A funny anegdote for all of you: My finnish lecturer once told us about the book. After reading that book some reporter asked the author about the gender of the main character, since "hän" does not specify gender, and the answer to the question was... "I don't really remember"
There is a big debate in English about gender which has some of us very hot under the collar and is far from resolved. "They" is one option for a single individual, and it may work for an adult. However, we still have "it" and although that may be old-fashioned, one could argue for "It is a child". We have not been told yet whether hän can also mean "it", but that would certainly solve the problem for Finnish.
You can use "se" (it) instead of "hän" when you refer to people, but only in spoken language. In many regions it's more common, in fact.
When written Finnish was being developed, it was decided that "hän" would refer to people and "se" to animals and things. However, this distinction hasn't really ever been a thing in spoken Finnish, at least not until people started adopting the norms of written language and insisting that they should apply to spoken Finnish as well.
That would be "se on lapsi".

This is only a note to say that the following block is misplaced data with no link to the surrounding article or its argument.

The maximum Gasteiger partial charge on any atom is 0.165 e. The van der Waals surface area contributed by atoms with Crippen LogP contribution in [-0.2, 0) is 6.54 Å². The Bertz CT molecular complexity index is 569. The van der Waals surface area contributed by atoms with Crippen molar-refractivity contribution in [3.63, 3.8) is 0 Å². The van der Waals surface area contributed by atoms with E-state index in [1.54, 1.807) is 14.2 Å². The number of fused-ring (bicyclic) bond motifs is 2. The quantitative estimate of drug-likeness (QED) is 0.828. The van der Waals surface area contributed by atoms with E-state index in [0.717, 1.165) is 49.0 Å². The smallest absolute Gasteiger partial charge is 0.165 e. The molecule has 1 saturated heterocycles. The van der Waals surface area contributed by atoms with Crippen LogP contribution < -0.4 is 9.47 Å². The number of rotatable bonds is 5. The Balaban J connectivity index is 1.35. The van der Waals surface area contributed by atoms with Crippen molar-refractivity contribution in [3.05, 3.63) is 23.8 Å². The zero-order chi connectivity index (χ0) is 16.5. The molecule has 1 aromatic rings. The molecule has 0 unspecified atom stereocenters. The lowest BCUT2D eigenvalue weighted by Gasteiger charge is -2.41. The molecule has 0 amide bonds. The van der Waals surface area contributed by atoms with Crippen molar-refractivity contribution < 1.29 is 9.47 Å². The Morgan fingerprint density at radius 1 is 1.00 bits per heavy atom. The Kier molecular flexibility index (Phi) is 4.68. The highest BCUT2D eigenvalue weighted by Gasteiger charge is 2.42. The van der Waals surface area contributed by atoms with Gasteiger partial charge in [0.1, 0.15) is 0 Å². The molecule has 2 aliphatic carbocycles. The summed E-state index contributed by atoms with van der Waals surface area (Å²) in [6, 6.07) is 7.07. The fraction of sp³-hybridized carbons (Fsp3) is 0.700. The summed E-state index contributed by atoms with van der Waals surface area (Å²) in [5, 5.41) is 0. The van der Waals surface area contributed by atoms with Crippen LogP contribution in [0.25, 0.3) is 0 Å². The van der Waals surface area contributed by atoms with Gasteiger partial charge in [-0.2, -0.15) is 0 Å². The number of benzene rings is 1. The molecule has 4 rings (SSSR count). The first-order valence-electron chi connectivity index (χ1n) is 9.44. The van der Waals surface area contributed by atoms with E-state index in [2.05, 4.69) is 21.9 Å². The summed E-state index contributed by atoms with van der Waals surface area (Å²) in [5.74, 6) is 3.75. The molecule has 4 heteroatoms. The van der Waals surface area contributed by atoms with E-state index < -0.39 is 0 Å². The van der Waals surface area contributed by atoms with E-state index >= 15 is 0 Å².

However, funnily enough, Finns often use "se" instead of "hän" in spoken language when they refer to people, so in an normal conversation you could easily hear someone say "se on lapsi" in the sense "he/she is a child". I personally use "se" nearly all the time, "hän" only sarcastically or when I want to be very respectful, but there is some regional variation, meaning that you can hear "hän" more than "se" in certain places.
The differentiation between "hän for humans and se for non-humans" was intentionally created in the 19th century for the written language. In spoken dialects, the rules have always been vague. Usually se has been the most common word with hän being somewhat marked (see Kielikello article Se ja hän puhutussa kielessä).
I think the problem in the sentence "it is a child" stems from resistance from English rather than Finnish (in my experience, many - although not all - English-speakers consider "it" for humans dehumanizing and malicious).
In informal spoken language, personally I use se for humans probably 80-90% of the time. Using hän usually has a reason (sarcasm, respect, "se" already being used in a different meaning in the same sentence etc.)
How do you tell: this is genuinely a difficult question. You need to know how a particular person usually speaks and listen carefully for their tone and extralinguistic clues. There are people who use hän for almost everything and people who use se for everything but insist on using hän for...their pet dog. For learners, I believe the most important thing is to be aware of both options and remember that in written and formal contexts, the hän/se divide is still very clear and relevant.